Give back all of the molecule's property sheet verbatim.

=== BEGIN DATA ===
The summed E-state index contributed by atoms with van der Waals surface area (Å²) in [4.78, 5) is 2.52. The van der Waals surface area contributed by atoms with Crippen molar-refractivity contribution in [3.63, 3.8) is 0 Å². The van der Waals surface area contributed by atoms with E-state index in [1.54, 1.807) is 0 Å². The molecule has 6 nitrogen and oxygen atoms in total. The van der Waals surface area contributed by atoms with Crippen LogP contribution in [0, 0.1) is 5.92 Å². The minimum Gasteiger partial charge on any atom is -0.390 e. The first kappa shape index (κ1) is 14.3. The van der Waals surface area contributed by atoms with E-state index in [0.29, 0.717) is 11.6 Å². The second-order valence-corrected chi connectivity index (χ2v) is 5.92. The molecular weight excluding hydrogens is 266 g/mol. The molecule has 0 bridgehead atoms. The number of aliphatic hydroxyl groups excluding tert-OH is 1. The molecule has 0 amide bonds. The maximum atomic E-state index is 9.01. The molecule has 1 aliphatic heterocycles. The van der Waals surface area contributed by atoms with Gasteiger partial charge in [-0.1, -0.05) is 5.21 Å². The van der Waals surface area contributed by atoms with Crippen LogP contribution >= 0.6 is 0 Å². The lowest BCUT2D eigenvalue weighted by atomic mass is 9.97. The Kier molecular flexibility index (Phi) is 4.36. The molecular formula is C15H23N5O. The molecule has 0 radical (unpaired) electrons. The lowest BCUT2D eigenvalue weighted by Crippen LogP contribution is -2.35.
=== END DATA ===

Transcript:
The summed E-state index contributed by atoms with van der Waals surface area (Å²) in [4.78, 5) is 2.52. The van der Waals surface area contributed by atoms with Crippen molar-refractivity contribution in [3.63, 3.8) is 0 Å². The van der Waals surface area contributed by atoms with E-state index in [1.54, 1.807) is 0 Å². The molecule has 6 nitrogen and oxygen atoms in total. The van der Waals surface area contributed by atoms with Crippen LogP contribution in [0, 0.1) is 5.92 Å². The minimum Gasteiger partial charge on any atom is -0.390 e. The first kappa shape index (κ1) is 14.3. The van der Waals surface area contributed by atoms with E-state index in [0.29, 0.717) is 11.6 Å². The second-order valence-corrected chi connectivity index (χ2v) is 5.92. The molecular weight excluding hydrogens is 266 g/mol. The molecule has 0 bridgehead atoms. The number of aliphatic hydroxyl groups excluding tert-OH is 1. The molecule has 0 amide bonds. The maximum atomic E-state index is 9.01. The molecule has 1 aliphatic heterocycles. The van der Waals surface area contributed by atoms with Gasteiger partial charge in [-0.1, -0.05) is 5.21 Å². The van der Waals surface area contributed by atoms with Crippen LogP contribution >= 0.6 is 0 Å². The lowest BCUT2D eigenvalue weighted by atomic mass is 9.97. The Kier molecular flexibility index (Phi) is 4.36. The molecular formula is C15H23N5O. The molecule has 0 radical (unpaired) electrons. The lowest BCUT2D eigenvalue weighted by Crippen LogP contribution is -2.35.